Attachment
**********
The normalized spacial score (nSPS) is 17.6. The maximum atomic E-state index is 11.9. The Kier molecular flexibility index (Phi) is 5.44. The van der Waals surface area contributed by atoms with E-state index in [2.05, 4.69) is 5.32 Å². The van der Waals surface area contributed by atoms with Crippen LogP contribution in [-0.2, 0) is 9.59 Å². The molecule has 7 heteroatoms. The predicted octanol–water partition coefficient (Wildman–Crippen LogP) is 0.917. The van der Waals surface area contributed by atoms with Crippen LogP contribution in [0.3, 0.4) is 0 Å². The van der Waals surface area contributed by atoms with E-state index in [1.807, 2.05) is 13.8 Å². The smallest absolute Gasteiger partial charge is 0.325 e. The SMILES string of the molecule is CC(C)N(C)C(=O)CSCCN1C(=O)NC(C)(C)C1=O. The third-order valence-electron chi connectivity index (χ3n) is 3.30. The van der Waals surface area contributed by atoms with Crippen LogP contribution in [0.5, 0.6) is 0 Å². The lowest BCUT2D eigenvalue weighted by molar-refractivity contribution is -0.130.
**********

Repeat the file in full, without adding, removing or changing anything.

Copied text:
The normalized spacial score (nSPS) is 17.6. The maximum atomic E-state index is 11.9. The Kier molecular flexibility index (Phi) is 5.44. The van der Waals surface area contributed by atoms with E-state index in [2.05, 4.69) is 5.32 Å². The van der Waals surface area contributed by atoms with Crippen LogP contribution in [-0.2, 0) is 9.59 Å². The molecule has 7 heteroatoms. The predicted octanol–water partition coefficient (Wildman–Crippen LogP) is 0.917. The van der Waals surface area contributed by atoms with Crippen LogP contribution in [0.3, 0.4) is 0 Å². The van der Waals surface area contributed by atoms with E-state index in [1.807, 2.05) is 13.8 Å². The smallest absolute Gasteiger partial charge is 0.325 e. The SMILES string of the molecule is CC(C)N(C)C(=O)CSCCN1C(=O)NC(C)(C)C1=O. The third-order valence-electron chi connectivity index (χ3n) is 3.30. The van der Waals surface area contributed by atoms with Crippen LogP contribution in [0.5, 0.6) is 0 Å². The lowest BCUT2D eigenvalue weighted by molar-refractivity contribution is -0.130.